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Feds: Ex-Dixon comptroller will plead guilty

Published: Wednesday, Nov. 14, 2012 5:31 a.m. CDT

(Continued from Page 1)

ROCKFORD – Ousted Dixon Comptroller Rita Crundwell will plead guilty today to federal wire fraud in connection with a case in which she is accused of defrauding the city of millions of dollars over two decades, the U.S. Attorney’s Office said in a news release.

Crundwell, 59, will appear at 9 a.m. before U.S. District Judge Philip Reinhard. She faces up to 20 years in prison and up to a $250,000 fine.

“It’s good news, because pleading guilty will allow the Marshal Service to liquidate all the sales and the city can start seeing restitution,” Dixon Mayor Jim Burke said Tuesday. “We can be happy it’s not dragging on and on.”

The question now, Burke said, is whether Crundwell will be taken into custody after the plea. She is free on a $4,500 recognizance bond.

U.S. Attorney’s Office spokesman Randall Samborn declined to comment on the plea or whether she will remain free on bond before sentencing.

Crundwell’s attorney, Paul Gaziano, could not be reached for comment.

Crundwell’s change of plea comes nearly 7 months after federal agents led her out of City Hall in handcuffs April 17.

According to the federal indictment filed May 1, Crundwell deposited more than $53 million into a secret account, money that she skimmed primarily from the city’s money market and capital development accounts.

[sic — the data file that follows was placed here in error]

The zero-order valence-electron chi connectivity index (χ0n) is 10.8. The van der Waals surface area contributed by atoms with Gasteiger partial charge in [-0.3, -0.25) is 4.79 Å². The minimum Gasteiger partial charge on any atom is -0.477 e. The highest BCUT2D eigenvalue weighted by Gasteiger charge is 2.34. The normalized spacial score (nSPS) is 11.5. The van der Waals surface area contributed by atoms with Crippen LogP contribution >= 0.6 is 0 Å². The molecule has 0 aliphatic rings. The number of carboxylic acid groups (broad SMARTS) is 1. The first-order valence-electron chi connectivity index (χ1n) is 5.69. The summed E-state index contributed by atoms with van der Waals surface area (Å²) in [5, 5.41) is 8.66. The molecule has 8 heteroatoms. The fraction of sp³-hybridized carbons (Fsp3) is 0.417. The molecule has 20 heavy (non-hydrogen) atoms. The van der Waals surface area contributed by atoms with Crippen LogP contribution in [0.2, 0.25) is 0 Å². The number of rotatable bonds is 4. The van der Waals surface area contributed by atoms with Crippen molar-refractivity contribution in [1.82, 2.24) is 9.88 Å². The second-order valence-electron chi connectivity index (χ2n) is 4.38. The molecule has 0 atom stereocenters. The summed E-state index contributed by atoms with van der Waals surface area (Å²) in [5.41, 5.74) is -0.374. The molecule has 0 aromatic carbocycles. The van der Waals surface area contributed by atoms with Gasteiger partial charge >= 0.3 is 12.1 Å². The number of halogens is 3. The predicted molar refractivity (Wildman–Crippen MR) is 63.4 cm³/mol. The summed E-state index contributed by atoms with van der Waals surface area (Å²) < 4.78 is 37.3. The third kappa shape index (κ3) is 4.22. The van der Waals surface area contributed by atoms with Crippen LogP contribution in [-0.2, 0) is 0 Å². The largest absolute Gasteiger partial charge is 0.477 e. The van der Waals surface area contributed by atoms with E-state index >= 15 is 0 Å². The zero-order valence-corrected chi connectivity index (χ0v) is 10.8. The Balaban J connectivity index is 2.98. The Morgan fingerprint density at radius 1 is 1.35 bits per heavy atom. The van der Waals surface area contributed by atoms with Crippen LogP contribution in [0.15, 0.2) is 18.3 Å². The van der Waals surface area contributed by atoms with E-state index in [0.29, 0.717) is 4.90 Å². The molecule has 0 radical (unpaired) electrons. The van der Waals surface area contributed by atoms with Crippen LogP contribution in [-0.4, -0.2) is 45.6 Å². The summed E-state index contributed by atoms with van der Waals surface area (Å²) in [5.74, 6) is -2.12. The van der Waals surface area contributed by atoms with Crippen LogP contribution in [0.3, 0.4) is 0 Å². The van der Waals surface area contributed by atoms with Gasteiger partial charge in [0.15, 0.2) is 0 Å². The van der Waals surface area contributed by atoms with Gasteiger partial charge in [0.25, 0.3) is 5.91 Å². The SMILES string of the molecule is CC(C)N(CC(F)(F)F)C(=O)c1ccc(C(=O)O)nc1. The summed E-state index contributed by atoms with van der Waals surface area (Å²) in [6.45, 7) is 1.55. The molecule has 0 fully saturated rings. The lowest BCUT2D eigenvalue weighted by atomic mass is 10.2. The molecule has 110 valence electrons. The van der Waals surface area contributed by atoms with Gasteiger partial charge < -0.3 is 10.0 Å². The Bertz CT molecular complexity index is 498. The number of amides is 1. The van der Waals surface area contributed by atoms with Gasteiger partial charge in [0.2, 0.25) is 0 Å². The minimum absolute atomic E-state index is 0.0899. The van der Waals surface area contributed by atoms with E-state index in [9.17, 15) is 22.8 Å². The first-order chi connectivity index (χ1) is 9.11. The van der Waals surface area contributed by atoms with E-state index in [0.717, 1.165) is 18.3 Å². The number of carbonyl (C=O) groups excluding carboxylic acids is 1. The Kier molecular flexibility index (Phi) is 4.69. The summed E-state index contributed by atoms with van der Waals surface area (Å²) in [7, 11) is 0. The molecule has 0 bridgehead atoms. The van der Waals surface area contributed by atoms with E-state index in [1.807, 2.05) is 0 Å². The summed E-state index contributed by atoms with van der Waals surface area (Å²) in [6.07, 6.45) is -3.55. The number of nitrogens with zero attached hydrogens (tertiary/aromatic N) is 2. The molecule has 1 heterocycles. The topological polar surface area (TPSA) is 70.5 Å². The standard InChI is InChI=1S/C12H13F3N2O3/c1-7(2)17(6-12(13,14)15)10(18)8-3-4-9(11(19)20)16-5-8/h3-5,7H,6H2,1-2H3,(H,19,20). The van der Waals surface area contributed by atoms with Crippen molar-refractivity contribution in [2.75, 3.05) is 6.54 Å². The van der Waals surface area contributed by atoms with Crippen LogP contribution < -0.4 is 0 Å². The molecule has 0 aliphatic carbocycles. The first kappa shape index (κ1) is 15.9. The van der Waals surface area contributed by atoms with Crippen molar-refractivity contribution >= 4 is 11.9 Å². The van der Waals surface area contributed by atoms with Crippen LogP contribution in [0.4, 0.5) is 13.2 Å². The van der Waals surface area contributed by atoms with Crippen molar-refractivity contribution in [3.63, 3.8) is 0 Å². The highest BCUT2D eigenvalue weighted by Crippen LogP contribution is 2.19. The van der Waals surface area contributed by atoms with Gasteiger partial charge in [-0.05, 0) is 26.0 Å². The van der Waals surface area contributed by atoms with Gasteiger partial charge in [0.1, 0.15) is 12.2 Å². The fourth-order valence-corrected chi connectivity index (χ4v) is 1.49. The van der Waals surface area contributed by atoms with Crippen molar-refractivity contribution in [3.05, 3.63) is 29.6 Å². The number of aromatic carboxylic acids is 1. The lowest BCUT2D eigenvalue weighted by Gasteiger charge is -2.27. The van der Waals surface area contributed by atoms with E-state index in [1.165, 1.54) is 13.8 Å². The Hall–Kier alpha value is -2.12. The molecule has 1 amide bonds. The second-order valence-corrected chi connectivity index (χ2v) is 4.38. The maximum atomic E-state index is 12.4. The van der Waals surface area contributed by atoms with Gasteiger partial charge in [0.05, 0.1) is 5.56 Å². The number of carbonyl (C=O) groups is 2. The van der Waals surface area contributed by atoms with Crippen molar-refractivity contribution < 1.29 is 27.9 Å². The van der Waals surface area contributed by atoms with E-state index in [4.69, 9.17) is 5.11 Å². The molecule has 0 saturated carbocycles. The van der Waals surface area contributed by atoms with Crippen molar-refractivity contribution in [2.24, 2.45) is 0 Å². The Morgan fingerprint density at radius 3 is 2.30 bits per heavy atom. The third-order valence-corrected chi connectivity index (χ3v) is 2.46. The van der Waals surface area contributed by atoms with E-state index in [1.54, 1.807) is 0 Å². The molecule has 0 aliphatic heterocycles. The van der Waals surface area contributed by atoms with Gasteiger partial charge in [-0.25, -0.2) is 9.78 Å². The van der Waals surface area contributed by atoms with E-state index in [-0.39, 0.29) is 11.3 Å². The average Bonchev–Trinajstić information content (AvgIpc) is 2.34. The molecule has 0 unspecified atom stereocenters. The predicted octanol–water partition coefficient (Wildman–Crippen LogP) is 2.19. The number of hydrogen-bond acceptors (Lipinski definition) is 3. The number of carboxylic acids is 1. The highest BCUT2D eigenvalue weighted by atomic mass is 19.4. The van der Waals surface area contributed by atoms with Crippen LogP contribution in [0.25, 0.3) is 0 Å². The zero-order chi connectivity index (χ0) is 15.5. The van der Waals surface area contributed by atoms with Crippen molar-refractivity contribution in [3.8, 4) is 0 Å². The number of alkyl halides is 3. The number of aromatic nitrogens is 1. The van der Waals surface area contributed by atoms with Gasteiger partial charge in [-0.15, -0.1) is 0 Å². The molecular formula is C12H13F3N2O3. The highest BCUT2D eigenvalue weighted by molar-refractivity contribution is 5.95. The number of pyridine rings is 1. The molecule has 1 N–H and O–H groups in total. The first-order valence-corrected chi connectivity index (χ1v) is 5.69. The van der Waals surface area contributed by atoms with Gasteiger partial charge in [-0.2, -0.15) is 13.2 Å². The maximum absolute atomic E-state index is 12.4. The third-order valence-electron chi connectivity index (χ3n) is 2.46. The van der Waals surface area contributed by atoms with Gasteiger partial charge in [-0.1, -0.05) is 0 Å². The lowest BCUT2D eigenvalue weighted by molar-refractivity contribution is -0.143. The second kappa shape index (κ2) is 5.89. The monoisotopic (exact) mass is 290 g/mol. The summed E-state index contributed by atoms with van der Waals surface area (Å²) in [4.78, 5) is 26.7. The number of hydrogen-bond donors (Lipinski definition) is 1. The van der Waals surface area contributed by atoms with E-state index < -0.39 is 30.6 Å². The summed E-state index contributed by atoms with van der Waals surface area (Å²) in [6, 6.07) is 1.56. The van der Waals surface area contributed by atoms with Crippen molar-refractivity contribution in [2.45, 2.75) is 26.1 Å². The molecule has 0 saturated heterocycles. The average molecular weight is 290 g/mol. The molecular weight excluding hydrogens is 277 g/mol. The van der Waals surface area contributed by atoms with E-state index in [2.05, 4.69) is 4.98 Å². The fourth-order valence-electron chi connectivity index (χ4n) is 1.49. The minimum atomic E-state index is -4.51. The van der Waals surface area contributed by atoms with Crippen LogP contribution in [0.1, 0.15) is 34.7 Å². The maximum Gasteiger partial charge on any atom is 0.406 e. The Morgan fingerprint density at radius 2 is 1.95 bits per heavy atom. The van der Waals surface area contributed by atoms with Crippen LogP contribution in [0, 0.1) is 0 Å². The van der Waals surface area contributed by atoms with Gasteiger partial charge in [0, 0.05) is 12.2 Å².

She wired $175,000 from a bank in St. Paul, Minn., to a bank in Cincinnati in November 2011 for her personal use, the indictment said. The interstate transfer qualified it as a federal offense.

She fooled auditors by showing them fictitious invoices, supposedly from the state of Illinois, while telling City Council members that the state was late in its payments, even though the money had arrived and was moved into the secret account, the indictment said.

She told investigators she used some of the money to pay for her world-renowned horse-breeding and showing operations, it said.

In the months since her arrest, the U.S. Marshals Service has auctioned many of her assets, including her herd of more than 400 quarter horses, for nearly $7.4 million.

On Sept. 20, Lee County prosecutors also stepped in, charging her with 60 counts of theft. She is accused of stealing more than $11 million from the city since January 2010, and faces 6 to 30 years in prison if convicted.

She will be back in court Dec. 19 for a pretrial conference in that case.

• Shaw Media reporter Derek Barichello contributed to this report.

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